“Matters went very wrong at times: the doctor fumed like his little craters; growled out long-winded, exhaustive German imprecations: wouldn’t even eat. Then again the demon of work would drive him with thong and spur: he would rush to his craters, to his laboratories, to his ledger for the purpose of entering unintelligible commentaries. He had some peculiar contrivance, like a misshapen retort, with which he collected gases from the craterlets. Whenever I’d hear one of those smash, I knew it was a bad day.
“Meantime, the volcano also became—well, what you might call temperamental.
“It got to be a year and a quarter—a year and a half. I wondered whether we should ever get away. My tobacco was running short. And the bearing of the men was becoming fidgetty. My visits to the beach became quite interesting—to me. One day the doctor came running out of his laboratory with so bright a face that I ventured to ask him about departure.
“‘Not so long, now, Percy,’ he said, in his old, kind manner. ’Not so long. The first real success. It iss made. We have yet under-entire-control to bring it, but it iss made.’
“‘And about time, sir,’ said I. ’If we don’t do something soon we may have trouble with the men.’
“‘So?’ said he in surprise. ‘But they could do nothing. Nothing.’ He wagged his great head confidently. ‘We are armed.’
“‘Oh, yes, armed. So are they.’
“‘We are armed,’ he repeated obstinately. ’Such as no man was ever armed, are we armed.’
“He checked himself abruptly and walked away. Well, I’ve since wondered what would have happened had the men attacked us. It would have been worth seeing, and—and surprising. Yes: I’m quite certain it would have been surprising. Perhaps, too, I might have learned more of the Great Secret ... and yet, I don’t know. It’s all dark ... a hint here ... theory ... mere glints of light.... Where did I put.... Ah, thank you.”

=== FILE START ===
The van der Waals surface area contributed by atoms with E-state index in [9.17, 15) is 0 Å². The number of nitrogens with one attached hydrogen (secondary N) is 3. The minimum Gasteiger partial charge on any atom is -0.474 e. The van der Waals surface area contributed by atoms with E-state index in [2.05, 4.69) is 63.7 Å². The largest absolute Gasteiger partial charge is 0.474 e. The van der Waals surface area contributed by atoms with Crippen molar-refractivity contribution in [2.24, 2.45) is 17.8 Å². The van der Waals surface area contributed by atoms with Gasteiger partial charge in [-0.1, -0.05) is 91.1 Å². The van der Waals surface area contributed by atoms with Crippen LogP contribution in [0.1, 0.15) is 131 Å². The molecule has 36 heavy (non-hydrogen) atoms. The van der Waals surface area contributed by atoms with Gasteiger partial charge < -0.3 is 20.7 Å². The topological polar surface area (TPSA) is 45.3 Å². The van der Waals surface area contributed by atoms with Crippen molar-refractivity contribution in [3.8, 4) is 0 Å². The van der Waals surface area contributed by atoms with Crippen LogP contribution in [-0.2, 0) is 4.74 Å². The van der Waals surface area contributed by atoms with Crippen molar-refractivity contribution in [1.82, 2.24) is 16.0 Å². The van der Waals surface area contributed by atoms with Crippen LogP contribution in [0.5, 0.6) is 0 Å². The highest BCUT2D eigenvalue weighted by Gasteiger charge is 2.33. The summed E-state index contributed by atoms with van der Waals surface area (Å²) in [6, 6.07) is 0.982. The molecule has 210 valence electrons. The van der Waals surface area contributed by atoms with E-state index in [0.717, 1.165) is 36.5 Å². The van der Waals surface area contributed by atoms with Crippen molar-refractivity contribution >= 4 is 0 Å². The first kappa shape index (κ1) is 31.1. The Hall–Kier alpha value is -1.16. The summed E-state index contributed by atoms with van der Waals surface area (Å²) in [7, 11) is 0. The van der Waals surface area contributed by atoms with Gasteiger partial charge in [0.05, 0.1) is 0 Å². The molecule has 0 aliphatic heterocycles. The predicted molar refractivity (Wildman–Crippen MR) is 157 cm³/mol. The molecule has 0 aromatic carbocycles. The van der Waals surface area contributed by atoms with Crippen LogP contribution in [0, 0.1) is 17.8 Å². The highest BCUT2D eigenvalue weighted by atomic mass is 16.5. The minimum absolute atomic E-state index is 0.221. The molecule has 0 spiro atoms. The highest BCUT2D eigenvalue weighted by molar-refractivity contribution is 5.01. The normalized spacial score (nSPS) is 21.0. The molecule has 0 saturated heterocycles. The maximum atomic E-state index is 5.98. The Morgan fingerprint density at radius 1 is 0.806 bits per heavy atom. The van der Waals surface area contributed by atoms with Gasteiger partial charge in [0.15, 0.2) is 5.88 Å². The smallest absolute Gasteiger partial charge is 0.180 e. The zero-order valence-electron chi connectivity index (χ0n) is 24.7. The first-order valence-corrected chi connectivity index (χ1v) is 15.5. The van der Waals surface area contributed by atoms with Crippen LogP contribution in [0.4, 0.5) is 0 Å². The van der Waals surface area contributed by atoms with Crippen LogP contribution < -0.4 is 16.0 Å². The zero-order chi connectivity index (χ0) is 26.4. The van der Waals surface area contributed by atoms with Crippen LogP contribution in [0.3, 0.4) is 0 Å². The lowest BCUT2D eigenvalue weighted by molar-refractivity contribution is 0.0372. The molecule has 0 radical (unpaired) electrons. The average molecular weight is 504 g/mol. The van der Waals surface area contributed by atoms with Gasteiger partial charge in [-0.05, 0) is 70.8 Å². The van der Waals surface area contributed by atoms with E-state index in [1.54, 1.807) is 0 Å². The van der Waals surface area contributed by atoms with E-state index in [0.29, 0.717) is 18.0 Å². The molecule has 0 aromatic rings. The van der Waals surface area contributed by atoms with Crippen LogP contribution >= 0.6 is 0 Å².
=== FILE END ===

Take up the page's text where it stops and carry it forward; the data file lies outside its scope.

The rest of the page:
For some moments Darrow sat gazing fixedly at the table before him. His cigarette tip glowed and failed. Someone suggested drinks. The captain asked Darrow what he would have, but the question went unnoted.
“How I passed the next six months I could hardly tell you,” he began again, quite abruptly. “At times I was bored—fearfully bored. Yet the element of mystery, of uncertainty, of underlying peril, gave a certain zest to the affair. In the periods of dulness I found some amusement in visiting the lower camp and baiting the Nigger. Slade will have told you about him; he possessed quite a fund of bastard Voodooism: he possessed more before I got through with him. Yes; if he had lived to return to his country, I fancy he would have added considerably to Afro-American witch-lore. You remember the vampire bats, Slade? And the devil-fires? Naturally I didn’t mention to you that the devil-fire